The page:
A good fit for your helmet is very important. People will tell you it should fit snug and comfortable. This doesn’t really tell you much though. How about this; when you shift the helmet forward and backward, the skin on your forehead should shift along with it. You should be unable to rotate it from side to side. Consider that in BASE jumping you will rarely wear the helmet for long periods of time. This means that you might decide to error on the side of too snug, because it is unlikely to give you a headache.


Weight is an important issue in BASE because of the harder openings compared to skydiving. The opening shock of a deep slider down jump can exert a significant force on your spine and neck that is exaggerated by all extra weight a helmet puts on your head. It is not uncommon for BASE jumpers to develop a chronic neckpain after doing many slider down jumps on a heavy helmet with top mount camera setup. Also consider the weight in relation to how much gear you have to carry when climbing an object or hiking to an exit point. Some cliffs can involve long strenuous hikes and every pound you add to your gear is going to cost a lot of extra energy.


Size affects your maneuverability (as explained above), but it also affects the size of your gear when carrying it to an object. Some gear bags barely fit a rig and when you put a helmet in as well, it can stick out at the top. This presents a disadvantage on sites where you don’t want to be recognized as a BASE jumper and prefer to look like some random person with a backpack.


When you start doing terminal jumps involving tracking or wingsuit flying, you might consider the aerodynamics of your helmet. Intermediate to expert trackers will find that certain types of helmets add a significant amount of drag.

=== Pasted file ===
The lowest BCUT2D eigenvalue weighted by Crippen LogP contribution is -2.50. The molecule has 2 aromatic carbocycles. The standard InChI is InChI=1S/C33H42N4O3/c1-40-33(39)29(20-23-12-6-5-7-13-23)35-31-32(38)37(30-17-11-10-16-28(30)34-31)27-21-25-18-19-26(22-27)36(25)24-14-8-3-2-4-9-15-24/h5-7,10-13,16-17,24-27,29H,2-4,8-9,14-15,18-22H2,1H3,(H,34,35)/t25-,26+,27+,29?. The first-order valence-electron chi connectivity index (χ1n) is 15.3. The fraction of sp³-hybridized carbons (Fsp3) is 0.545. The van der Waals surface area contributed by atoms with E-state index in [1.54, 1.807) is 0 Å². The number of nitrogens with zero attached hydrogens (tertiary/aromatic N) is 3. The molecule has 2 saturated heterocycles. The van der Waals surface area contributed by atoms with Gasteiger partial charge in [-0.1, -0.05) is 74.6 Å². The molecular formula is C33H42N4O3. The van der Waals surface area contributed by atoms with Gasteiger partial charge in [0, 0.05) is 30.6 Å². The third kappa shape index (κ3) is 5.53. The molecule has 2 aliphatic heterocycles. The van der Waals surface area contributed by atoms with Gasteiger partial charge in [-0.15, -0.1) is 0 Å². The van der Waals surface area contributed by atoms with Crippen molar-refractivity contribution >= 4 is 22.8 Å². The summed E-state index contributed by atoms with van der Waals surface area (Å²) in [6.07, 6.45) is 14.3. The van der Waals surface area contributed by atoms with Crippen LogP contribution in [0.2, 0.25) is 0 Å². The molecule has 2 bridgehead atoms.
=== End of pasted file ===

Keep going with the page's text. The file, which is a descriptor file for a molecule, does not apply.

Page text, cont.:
Camera Mountability

While the first concern for a helmet should be the protection it offers, many BASE jumpers like to mount a camera to their helmet at some point in their BASE career. Think whether you want to side-mount or top-mount, and take the extra weight of the camera in account. More information on cameras, mounting and potential issues, can be found on the camera page.


If the helmet covers your ears, you might not be able to hear as well. On low profile jumps where you are whispering, this might be a problem. Conversely, your helmet might block the wind noise on terminal jumps, which can be an advantage.


Given all the above constraints and trade-offs, finding a good helmet is hard. There are four major options with different benefits and drawbacks.
      1.Skydiving helmets; fashionable, you probably already have one, expensive, offer little to no protection. Nearly all skydiving helmets are only fashionable, and provide no protection against hard impacts.
      2.Mountainbike helmets; fullface, great protection, can be lightweight, some models don’t sacrifice peripheral vision. Large, hard to mount a camera, not very aerodynamic.
      3.Skateboarding or snowboarding helmets; good trade-off between skydiving and mountainbike helmets. Lighter, not fullface, better protection than skydiving helmets, but not as good as mountainbike helmets.
      4.Paragliding helmets; similar to skydiving helmets in terms of protection, but offers superior aerodynamics and great peripheral vision.

    Submitted by BASEwiki on 2007-06-07 | Last Modified on 2019-04-08

    Rating: 12345   Go Login to rate this article.  | Votes: 2 | Comments: 0 | Views: 10879